I would’ve preferred a plaque go up, or another monument giving some context.  Or, just take it down.  I don’t really care.

These people are in history books, they’re in museums….   Why do they really need to be on the street corner anyways?

There are over 20 statues and monuments on Parliament Hill. Should they all come down?

How often do you think the average person goes to a museum or reads a history book? Seeing a statue or monument might actually prompt them to learn more about someone.
Title: Re: Canadian-Aboriginal Culture
Post by: the_squid on June 02, 2021, 11:19:38 am
There are over 20 statues and monuments on Parliament Hill. Should they all come down?

Don’t know…. Maybe. 

Quote
How often do you think the average person goes to a museum or reads a history book? Seeing a statue or monument might actually prompt them to learn more about someone.

The ‘average person’ who doesn’t read or go to museums shouldn’t be encouraged to get their history from statues on street corners.  Their view is going to be rather incomplete, to say the least.
Title: Re: Canadian-Aboriginal Culture
Post by: Black Dog on June 02, 2021, 11:21:54 am
There are over 20 statues and monuments on Parliament Hill. Should they all come down?

Depends on the statue.

Quote
How often do you think the average person goes to a museum or reads a history book? Seeing a statue or monument might actually prompt them to learn more about someone.

Would you accept a compromise that kept the statues but added the words "this person was also a huge racist" to the didactic panel?
Title: Re: Canadian-Aboriginal Culture
Post by: wilber on June 02, 2021, 11:43:14 am
Depends on the statue.



So you confirm my statement about judging previous generations by your standards. History will do the same to you.

Quote
Would you accept a compromise that kept the statues but added the words "this person was also a huge racist" to the didactic panel?

No I would not. I would be in favour of a plaque that laid out the persons accomplishments both the good and the ugly. People can decide for themselves. You just want to use statues as a different kind of propaganda.
Title: Re: Canadian-Aboriginal Culture
Post by: Black Dog on June 02, 2021, 11:55:15 am
So you confirm my statement about judging previous generations by your standards. History will do the same to you.

Guess I better not be a genocidal piece of **** then!

Quote
No I would not. I would be in favour of a plaque that laid out the persons accomplishments both the good and the ugly. People can decide for themselves. You just want to use statues as a different kind of propaganda.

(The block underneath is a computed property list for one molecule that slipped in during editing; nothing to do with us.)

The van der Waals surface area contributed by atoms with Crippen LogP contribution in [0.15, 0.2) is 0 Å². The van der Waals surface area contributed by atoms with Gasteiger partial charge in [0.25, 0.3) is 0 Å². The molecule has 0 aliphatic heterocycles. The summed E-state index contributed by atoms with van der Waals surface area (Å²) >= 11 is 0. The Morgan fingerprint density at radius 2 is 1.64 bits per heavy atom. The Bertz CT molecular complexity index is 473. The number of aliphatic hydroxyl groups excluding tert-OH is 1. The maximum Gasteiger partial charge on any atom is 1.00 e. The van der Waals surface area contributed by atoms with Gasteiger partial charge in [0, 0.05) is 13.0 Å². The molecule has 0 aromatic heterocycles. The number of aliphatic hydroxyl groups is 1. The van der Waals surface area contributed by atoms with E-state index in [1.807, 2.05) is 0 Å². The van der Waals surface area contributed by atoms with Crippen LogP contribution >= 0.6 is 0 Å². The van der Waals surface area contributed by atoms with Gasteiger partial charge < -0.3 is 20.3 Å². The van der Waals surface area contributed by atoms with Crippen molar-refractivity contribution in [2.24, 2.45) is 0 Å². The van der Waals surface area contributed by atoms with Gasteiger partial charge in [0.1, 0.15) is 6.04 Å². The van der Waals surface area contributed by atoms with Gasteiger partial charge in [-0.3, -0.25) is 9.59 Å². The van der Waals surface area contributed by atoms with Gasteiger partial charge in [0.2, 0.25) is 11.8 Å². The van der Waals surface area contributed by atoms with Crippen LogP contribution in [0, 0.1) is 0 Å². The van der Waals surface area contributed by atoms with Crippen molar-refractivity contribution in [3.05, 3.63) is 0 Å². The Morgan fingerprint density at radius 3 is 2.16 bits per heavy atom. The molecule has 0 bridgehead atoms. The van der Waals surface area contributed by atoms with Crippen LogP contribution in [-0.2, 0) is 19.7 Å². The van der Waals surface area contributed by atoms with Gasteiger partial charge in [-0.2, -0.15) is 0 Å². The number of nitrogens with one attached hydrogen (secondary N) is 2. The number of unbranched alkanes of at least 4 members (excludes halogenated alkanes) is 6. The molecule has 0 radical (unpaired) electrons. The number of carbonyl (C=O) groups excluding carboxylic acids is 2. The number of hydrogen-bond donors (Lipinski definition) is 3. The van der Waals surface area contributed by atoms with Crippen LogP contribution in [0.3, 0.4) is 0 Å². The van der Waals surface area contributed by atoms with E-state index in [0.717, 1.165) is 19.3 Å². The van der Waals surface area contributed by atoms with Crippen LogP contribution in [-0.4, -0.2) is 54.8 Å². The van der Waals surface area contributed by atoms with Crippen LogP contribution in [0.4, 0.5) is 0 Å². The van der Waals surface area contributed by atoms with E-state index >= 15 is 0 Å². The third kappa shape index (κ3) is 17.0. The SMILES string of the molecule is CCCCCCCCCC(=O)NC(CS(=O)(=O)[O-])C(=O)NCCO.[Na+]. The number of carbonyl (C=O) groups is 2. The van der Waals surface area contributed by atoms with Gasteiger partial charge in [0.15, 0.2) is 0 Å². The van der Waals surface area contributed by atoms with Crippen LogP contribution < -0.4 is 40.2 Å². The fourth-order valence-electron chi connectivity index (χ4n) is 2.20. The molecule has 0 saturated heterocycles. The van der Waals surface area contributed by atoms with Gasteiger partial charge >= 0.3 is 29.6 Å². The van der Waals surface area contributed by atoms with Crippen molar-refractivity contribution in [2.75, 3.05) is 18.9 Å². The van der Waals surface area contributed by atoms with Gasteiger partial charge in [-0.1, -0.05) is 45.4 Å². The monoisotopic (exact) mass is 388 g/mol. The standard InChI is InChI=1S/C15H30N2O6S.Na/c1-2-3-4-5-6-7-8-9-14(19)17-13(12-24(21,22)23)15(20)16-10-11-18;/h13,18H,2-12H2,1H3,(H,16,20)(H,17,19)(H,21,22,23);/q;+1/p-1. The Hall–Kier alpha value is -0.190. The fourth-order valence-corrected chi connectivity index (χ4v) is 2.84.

Statues by nature are propaganda tools, pick your poison.

If people want an even assessment of a historical figure's accomplishments and legacy they aren't going to get it reading a 100 word plaque.
Title: Re: Canadian-Aboriginal Culture
Post by: wilber on June 02, 2021, 11:58:54 am
Guess I better not be a genocidal piece of **** then!

Statues by nature are propaganda tools, pick your poison.

If people want an even assessment of a historical figure's accomplishments and legacy they aren't going to get it reading a 100 word plaque.

There doesn't have to be a 100 word plaque, just a list.
You are just interested in your own biases, not any kind of balance.
Title: Re: Canadian-Aboriginal Culture
Post by: Black Dog on June 02, 2021, 12:32:19 pm
There doesn't have to be a 100 word plaque, just a list.
You are just interested in your own biases, not any kind of balance.

LOL "balance". The notion that these hagiographic graven images in prominent public places can be balanced by just tweaking the verbiage is moronic.
Title: Re: Canadian-Aboriginal Culture
Post by: Gorgeous Graham on June 02, 2021, 04:16:29 pm
No, they clearly wanted to ethnically cleanse them by assimilating them.  I quoted JAM directly earlier saying exactly that.

I will concede it was the thing to do back then (they even wanted to assimilate French Canadians at some point) but don't kid yourself, it was NOT about helping anyone but themselves.

I don't see Macdonald saying he wants to ethnically cleanse them.  That means to remove natives physically from Canada.  His actions were essentially what we now call cultural genocide, for the supposed sake of their education/welfare.  He wanted to remove all Indian culture from the kids because he saw the parents and their native culture and way of life as savage.  This went on in many European colonies throughout the world, the "white man's burden" to "save" the heathen savages, many times led by Christian churches/missionaries.

Clearly many of the schools were run by racists and/or cruel people who didn't care much about their physical welfare either.  Macdonald was very likely a racist himself given his comments.
Title: Re: Canadian-Aboriginal Culture
Post by: Gorgeous Graham on June 02, 2021, 04:22:03 pm
Every monster in history can be said to have had good intentions if you parse them finely enough. That's not an excuse.

Well yes exactly.  Maybe not every monster but many.  There are no excuses for Macdonald's actions and words, it was bad policy.